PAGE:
Maximizing your tax refund

With spring right around the corner we could all use a little extra money in our pockets for anything from home improvements to vacation. Spring also brings tax time and the best opportunity to do just that with your tax refund. Let’s look at some ways to maximize your tax refund for the year to make you’re your spring really sprung.

Pay Uncle Sam More

One of the easiest ways to maximize your refund is to pay more taxes throughout the year. While this seems counterintuitive, this option does actually help in two ways. Imagine the IRS is your savings account. The more you put in your account during the year the more money you’ll have later to withdraw. Second, if you’re lucky enough to have a large increase in income or you started a side business, making estimated payments can help you avoid penalties and interest if you don’t pay enough during the year.

Fund Healthcare and Education by December 31st

Once you’ve optimized your payments, the next best thing to maximize your refund is to spend money. Again, this seems backwards, but if you spend money on certain things it can reduce the taxes you owe. If you funded a Flexible Spending Account (FSA) during the year, make sure to spend it on medical expenses because any amount left in there after December 31st gets taxed. Also if you plan on financing someone’s future education, contributing to a 529 account or other qualified savings account can reduce your state taxable income as well. Find out if a 529 Plan is right for you.

Fund Retirement by April 15th

If year-end has past don’t fret, there’s still options to maximize your refund. While FSA funds need to be spent before the year ends, there’s another type of savings account called a Health Savings Account, or HSA, for long term savings for healthcare. You have until April 15 to make a HSA contribution and claim it on your return for the previous year. This is great if you know you’ll have major medical expenses coming up and you can use your expected tax refund for funding. Can you save with an HSA?

Another tax saving option available before the April 15 deadline is to add money to an Individual Retirement Account (IRA). Money that you put into an IRA that’s already been taxed reduces your taxable income for the year. To claim this reduction to income, the contributions must be made to a traditional IRA and will be taxed on your distributions in retirement. Should you invest in a traditional IRA?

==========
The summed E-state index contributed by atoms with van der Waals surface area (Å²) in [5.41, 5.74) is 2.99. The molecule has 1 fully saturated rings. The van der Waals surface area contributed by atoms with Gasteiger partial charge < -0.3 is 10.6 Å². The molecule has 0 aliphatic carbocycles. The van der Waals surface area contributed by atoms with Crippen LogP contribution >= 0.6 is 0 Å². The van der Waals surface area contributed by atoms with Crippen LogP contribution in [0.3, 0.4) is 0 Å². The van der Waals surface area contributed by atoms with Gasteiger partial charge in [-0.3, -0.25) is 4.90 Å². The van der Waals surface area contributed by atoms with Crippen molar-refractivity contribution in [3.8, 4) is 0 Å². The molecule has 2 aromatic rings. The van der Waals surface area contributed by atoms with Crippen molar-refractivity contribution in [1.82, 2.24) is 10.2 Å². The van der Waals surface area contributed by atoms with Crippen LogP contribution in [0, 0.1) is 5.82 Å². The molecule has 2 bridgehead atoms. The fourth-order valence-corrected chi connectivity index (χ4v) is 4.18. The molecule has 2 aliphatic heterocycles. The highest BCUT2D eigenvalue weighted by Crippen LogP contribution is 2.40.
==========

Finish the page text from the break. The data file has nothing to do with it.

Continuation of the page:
Max out on business deductions

If you’ve jumped into the gig economy or you run a small business full time, one of the best ways to maximize your refund is through increased deductions. When going through your deductions, leave no stone unturned. This goes for your home as well. Most small business owners use their home in some capacity for their business. You can claim a deduction for the portion of your home based upon the square footage used for business. The IRS has also made it super easy to calculate the deduction with a simplified method too so there’s no excuse.

Go back to school

Learning something new doesn’t just increase your knowledge. By going back to school it can actually increase your tax refund as well. There are a couple of ways the government reduces your tax bill for money you spent on education. First there is the American Opportunity Tax Credit (AOTC) which refunds up to 40% of eligible college expenses and can only be claimed for four tax years. After that comes the Lifetime Learning Credit which allows a credit for up to $2,000 in qualifying expenses and has no limit to the number of times you claim it.

Help the environment

Reducing your carbon footprint with solar panels or a smart thermostat isn’t just good for the planet, it also helps your pocket book too through special tax credits. The federal government and some states offer tax credits to offset the investment in energy efficient systems. These credits are typically spread out of several years, maximizing you tax refund for years to come.

Conclusion

Whatever route you choose in maximizing your tax refund, the underlying key is you have to spend money. The IRS will use different incentives for taxpayers to spend on things that benefit society as a whole. Whether it be improving your education, saving for future healthcare costs and retirement, or investing in energy efficiency, with a little planning you can count on Uncle Sam to help cover the cost.

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Brandon Pfaff